AMONG all of the hair issues you can wake up and encounter — greasy, flat, split ends — finding a bunch of unsightly white flakes nestled among the follicles has to be one of the worst.
The most annoying thing about dandruff is that no matter how much you wash your hair, those pesky flakes don’t seem to disappear.
And the more you attempt to brush them out? The worse they seem to get.
According to shampoo company Head and Shoulders, one in two of us will experience dandruff at some point in our lives, so it’s a fairly common issue that plenty of people can relate to.
Thankfully, there are also ways to effectively combat the white stuff.
We asked Dr Rolanda Wilkerson, principal scientist at the anti-dandruff haircare brand to share her advice.
“A common misconception of dandruff is that it’s associated with lack of hygiene,” she starts off.
“However, this is not the case, and it is actually a really common issue — more than 50% of the world’s population experience dandruff at some point.
“In the same way that the skin on our body has a unique way of telling us when something is not quite right, our scalp and hair does too.
“For example, weather and climate can be a key player, with cold or dry weather exacerbating the issue.
“Dandruff is caused by a fungus called ‘Malassezia globosa’ which lives on the scalp.
“It’s the reaction that the fungus has with an individual’s skin which determines whether they get dandruff or not.
“The fungus feeds on the scalp’s natural oils and creates an acidic by-product that can cause irritation — depending on your genetic predisposition.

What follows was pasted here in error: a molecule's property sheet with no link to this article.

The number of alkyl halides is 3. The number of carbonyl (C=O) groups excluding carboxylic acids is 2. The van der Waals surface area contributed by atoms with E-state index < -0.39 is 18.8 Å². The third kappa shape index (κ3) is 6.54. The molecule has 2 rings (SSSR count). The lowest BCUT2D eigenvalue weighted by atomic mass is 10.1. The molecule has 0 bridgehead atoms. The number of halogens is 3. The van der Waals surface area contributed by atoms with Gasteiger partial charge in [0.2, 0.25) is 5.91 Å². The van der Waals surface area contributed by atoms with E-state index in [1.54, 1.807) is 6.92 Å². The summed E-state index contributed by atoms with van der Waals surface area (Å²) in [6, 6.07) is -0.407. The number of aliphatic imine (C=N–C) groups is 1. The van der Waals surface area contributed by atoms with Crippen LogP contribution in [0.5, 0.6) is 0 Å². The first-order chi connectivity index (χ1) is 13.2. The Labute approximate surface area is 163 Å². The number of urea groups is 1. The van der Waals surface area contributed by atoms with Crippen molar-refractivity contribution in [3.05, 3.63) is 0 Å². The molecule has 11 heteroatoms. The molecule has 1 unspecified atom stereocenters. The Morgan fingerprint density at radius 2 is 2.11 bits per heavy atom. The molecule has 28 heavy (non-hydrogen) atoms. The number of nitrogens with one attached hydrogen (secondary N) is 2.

“If your skin gets irritated by this acidic by-product, then it naturally accelerates the production of new skin cells, which clump together. This leads to the white skin flakes that are the most visible signs of dandruff.
“While dandruff cannot be cured, it can be treated. Early and invisible signs of dandruff — such as itching, dryness, irritation and oiliness — and visible signs of flakes, can be treated in a variety of ways.”
Here, Wilkerson gives her top tips for treating dandruff and preventing it in the first place.
“Comb the scalp and hair to get rid of dead skin and extra product. Be sure not to do this too hard as this could cause additional scalp skin issues and make it worse.”
“Use an anti-dandruff shampoo like Head and Shoulders regularly, and try not to combine it with other beauty products, states Dr Wilkerson
Following an anti-dandruff product with a beauty shampoo or conditioner will wash away the active ingredient and its dandruff-fighting power.”
“Massage your shampoo into the scalp to boost blood-flow, and apply conditioner to your scalp as well as the ends of your hair.”
“Using a hair dryer or added heat can dry out the scalp.”
“Stress can trigger dandruff in some people, so taking time out for yoga, meditation, general relaxation and fitness can help to reduce symptoms.”
“Some people swear by home remedies to provide temporary relief of dandruff, such as a few drops of tea tree oil.”
“Some fatty, salty or sugary foods like cheese and chocolate can trigger dandruff, as well as not consuming enough foods that contain zinc, vitamin B and omega 3.”
Dr Rolanda Wilkerson concludes: “It’s important to note that taking care of the scalp is just as vital as taking care of the skin on the rest of the body.
“Taking preventative care can not only reduce any signs of flaking that you may see, but it can also address any further signs of an unhealthy scalp that are invisible to the eye — like excess oil, dryness and itching.”